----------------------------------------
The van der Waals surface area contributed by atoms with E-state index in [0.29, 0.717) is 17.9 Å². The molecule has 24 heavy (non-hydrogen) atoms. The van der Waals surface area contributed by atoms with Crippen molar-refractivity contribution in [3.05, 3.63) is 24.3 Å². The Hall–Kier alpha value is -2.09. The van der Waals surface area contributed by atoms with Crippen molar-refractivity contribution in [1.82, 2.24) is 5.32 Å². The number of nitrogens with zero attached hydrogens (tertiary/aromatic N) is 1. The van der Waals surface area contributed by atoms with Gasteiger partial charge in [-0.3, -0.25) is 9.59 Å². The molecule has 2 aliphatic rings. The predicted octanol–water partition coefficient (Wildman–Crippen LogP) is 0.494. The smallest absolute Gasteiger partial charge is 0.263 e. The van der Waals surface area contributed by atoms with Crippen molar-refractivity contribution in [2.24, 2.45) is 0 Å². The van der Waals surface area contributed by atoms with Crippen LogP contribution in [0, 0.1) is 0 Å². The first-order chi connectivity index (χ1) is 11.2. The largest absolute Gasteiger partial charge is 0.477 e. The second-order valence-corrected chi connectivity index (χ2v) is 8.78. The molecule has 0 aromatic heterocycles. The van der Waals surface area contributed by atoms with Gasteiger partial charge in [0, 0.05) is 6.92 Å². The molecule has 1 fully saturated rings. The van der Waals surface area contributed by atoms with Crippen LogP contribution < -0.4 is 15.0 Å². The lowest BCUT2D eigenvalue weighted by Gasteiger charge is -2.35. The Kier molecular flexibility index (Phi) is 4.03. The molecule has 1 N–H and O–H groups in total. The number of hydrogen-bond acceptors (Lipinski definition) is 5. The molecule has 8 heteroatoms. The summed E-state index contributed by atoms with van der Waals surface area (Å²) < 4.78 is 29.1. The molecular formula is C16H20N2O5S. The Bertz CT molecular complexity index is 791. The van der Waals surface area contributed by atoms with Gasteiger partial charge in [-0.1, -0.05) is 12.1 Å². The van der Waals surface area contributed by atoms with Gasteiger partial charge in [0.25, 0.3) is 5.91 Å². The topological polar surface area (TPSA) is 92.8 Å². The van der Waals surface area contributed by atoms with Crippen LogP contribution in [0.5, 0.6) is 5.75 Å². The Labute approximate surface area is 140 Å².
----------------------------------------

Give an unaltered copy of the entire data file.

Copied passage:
The van der Waals surface area contributed by atoms with E-state index in [0.29, 0.717) is 17.9 Å². The molecule has 24 heavy (non-hydrogen) atoms. The van der Waals surface area contributed by atoms with Crippen molar-refractivity contribution in [3.05, 3.63) is 24.3 Å². The Hall–Kier alpha value is -2.09. The van der Waals surface area contributed by atoms with Crippen molar-refractivity contribution in [1.82, 2.24) is 5.32 Å². The number of nitrogens with zero attached hydrogens (tertiary/aromatic N) is 1. The van der Waals surface area contributed by atoms with Gasteiger partial charge in [-0.3, -0.25) is 9.59 Å². The molecule has 2 aliphatic rings. The predicted octanol–water partition coefficient (Wildman–Crippen LogP) is 0.494. The smallest absolute Gasteiger partial charge is 0.263 e. The van der Waals surface area contributed by atoms with Crippen molar-refractivity contribution in [2.24, 2.45) is 0 Å². The van der Waals surface area contributed by atoms with Crippen LogP contribution in [0, 0.1) is 0 Å². The first-order chi connectivity index (χ1) is 11.2. The largest absolute Gasteiger partial charge is 0.477 e. The second-order valence-corrected chi connectivity index (χ2v) is 8.78. The molecule has 0 aromatic heterocycles. The van der Waals surface area contributed by atoms with Gasteiger partial charge in [0, 0.05) is 6.92 Å². The molecule has 1 fully saturated rings. The van der Waals surface area contributed by atoms with Crippen LogP contribution < -0.4 is 15.0 Å². The lowest BCUT2D eigenvalue weighted by Gasteiger charge is -2.35. The Kier molecular flexibility index (Phi) is 4.03. The molecule has 1 N–H and O–H groups in total. The number of hydrogen-bond acceptors (Lipinski definition) is 5. The molecule has 8 heteroatoms. The summed E-state index contributed by atoms with van der Waals surface area (Å²) < 4.78 is 29.1. The molecular formula is C16H20N2O5S. The Bertz CT molecular complexity index is 791. The van der Waals surface area contributed by atoms with Gasteiger partial charge in [-0.1, -0.05) is 12.1 Å². The van der Waals surface area contributed by atoms with Gasteiger partial charge in [0.25, 0.3) is 5.91 Å². The topological polar surface area (TPSA) is 92.8 Å². The van der Waals surface area contributed by atoms with Crippen LogP contribution in [0.5, 0.6) is 5.75 Å². The Labute approximate surface area is 140 Å².